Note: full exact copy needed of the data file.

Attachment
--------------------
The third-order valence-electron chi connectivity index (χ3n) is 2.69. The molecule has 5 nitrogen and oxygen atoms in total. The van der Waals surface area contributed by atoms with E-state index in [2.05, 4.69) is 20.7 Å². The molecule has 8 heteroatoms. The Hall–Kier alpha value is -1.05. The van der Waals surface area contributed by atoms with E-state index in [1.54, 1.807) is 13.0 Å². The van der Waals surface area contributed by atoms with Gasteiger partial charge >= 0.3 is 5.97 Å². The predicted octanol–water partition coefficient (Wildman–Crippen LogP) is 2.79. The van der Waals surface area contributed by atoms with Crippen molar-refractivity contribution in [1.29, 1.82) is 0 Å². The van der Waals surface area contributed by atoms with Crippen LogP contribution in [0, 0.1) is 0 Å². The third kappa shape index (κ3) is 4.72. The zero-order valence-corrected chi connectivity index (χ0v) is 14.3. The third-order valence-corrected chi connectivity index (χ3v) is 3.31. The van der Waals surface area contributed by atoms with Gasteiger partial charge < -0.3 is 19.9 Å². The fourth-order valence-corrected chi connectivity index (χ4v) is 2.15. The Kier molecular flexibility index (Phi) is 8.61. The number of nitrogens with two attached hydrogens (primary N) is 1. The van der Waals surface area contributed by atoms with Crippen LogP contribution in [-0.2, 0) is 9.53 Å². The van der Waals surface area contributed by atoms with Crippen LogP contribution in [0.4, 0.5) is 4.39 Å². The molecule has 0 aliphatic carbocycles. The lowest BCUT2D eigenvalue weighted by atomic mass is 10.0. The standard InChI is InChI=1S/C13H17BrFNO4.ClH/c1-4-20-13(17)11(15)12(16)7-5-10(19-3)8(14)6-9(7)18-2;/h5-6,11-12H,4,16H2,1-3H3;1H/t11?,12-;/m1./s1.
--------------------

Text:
The third-order valence-electron chi connectivity index (χ3n) is 2.69. The molecule has 5 nitrogen and oxygen atoms in total. The van der Waals surface area contributed by atoms with E-state index in [2.05, 4.69) is 20.7 Å². The molecule has 8 heteroatoms. The Hall–Kier alpha value is -1.05. The van der Waals surface area contributed by atoms with E-state index in [1.54, 1.807) is 13.0 Å². The van der Waals surface area contributed by atoms with Gasteiger partial charge >= 0.3 is 5.97 Å². The predicted octanol–water partition coefficient (Wildman–Crippen LogP) is 2.79. The van der Waals surface area contributed by atoms with Crippen molar-refractivity contribution in [1.29, 1.82) is 0 Å². The van der Waals surface area contributed by atoms with Crippen LogP contribution in [0, 0.1) is 0 Å². The third kappa shape index (κ3) is 4.72. The zero-order valence-corrected chi connectivity index (χ0v) is 14.3. The third-order valence-corrected chi connectivity index (χ3v) is 3.31. The van der Waals surface area contributed by atoms with Gasteiger partial charge < -0.3 is 19.9 Å². The fourth-order valence-corrected chi connectivity index (χ4v) is 2.15. The Kier molecular flexibility index (Phi) is 8.61. The number of nitrogens with two attached hydrogens (primary N) is 1. The van der Waals surface area contributed by atoms with Crippen LogP contribution in [-0.2, 0) is 9.53 Å². The van der Waals surface area contributed by atoms with Crippen LogP contribution in [0.4, 0.5) is 4.39 Å². The molecule has 0 aliphatic carbocycles. The lowest BCUT2D eigenvalue weighted by atomic mass is 10.0. The standard InChI is InChI=1S/C13H17BrFNO4.ClH/c1-4-20-13(17)11(15)12(16)7-5-10(19-3)8(14)6-9(7)18-2;/h5-6,11-12H,4,16H2,1-3H3;1H/t11?,12-;/m1./s1.